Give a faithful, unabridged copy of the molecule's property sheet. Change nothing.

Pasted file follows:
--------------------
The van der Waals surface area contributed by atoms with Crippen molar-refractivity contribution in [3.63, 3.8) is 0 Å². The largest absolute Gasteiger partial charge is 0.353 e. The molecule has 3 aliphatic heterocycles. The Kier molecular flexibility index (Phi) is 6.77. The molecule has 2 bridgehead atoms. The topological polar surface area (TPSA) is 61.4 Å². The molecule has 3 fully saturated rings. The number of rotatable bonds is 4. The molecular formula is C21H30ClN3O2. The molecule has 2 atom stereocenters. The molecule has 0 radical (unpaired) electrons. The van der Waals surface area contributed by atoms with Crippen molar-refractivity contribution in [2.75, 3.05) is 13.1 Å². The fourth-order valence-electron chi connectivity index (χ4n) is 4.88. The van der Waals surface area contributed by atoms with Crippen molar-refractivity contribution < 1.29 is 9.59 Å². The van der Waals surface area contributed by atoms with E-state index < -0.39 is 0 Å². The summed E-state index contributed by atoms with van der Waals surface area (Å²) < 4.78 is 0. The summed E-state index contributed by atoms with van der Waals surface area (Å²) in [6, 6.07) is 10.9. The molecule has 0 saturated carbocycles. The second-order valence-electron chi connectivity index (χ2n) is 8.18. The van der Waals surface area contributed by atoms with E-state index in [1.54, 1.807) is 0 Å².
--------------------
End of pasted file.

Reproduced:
The van der Waals surface area contributed by atoms with Crippen molar-refractivity contribution in [3.63, 3.8) is 0 Å². The largest absolute Gasteiger partial charge is 0.353 e. The molecule has 3 aliphatic heterocycles. The Kier molecular flexibility index (Phi) is 6.77. The molecule has 2 bridgehead atoms. The topological polar surface area (TPSA) is 61.4 Å². The molecule has 3 fully saturated rings. The number of rotatable bonds is 4. The molecular formula is C21H30ClN3O2. The molecule has 2 atom stereocenters. The molecule has 0 radical (unpaired) electrons. The van der Waals surface area contributed by atoms with Crippen molar-refractivity contribution in [2.75, 3.05) is 13.1 Å². The fourth-order valence-electron chi connectivity index (χ4n) is 4.88. The van der Waals surface area contributed by atoms with Crippen molar-refractivity contribution < 1.29 is 9.59 Å². The van der Waals surface area contributed by atoms with E-state index < -0.39 is 0 Å². The summed E-state index contributed by atoms with van der Waals surface area (Å²) < 4.78 is 0. The summed E-state index contributed by atoms with van der Waals surface area (Å²) in [6, 6.07) is 10.9. The molecule has 0 saturated carbocycles. The second-order valence-electron chi connectivity index (χ2n) is 8.18. The van der Waals surface area contributed by atoms with E-state index in [1.54, 1.807) is 0 Å².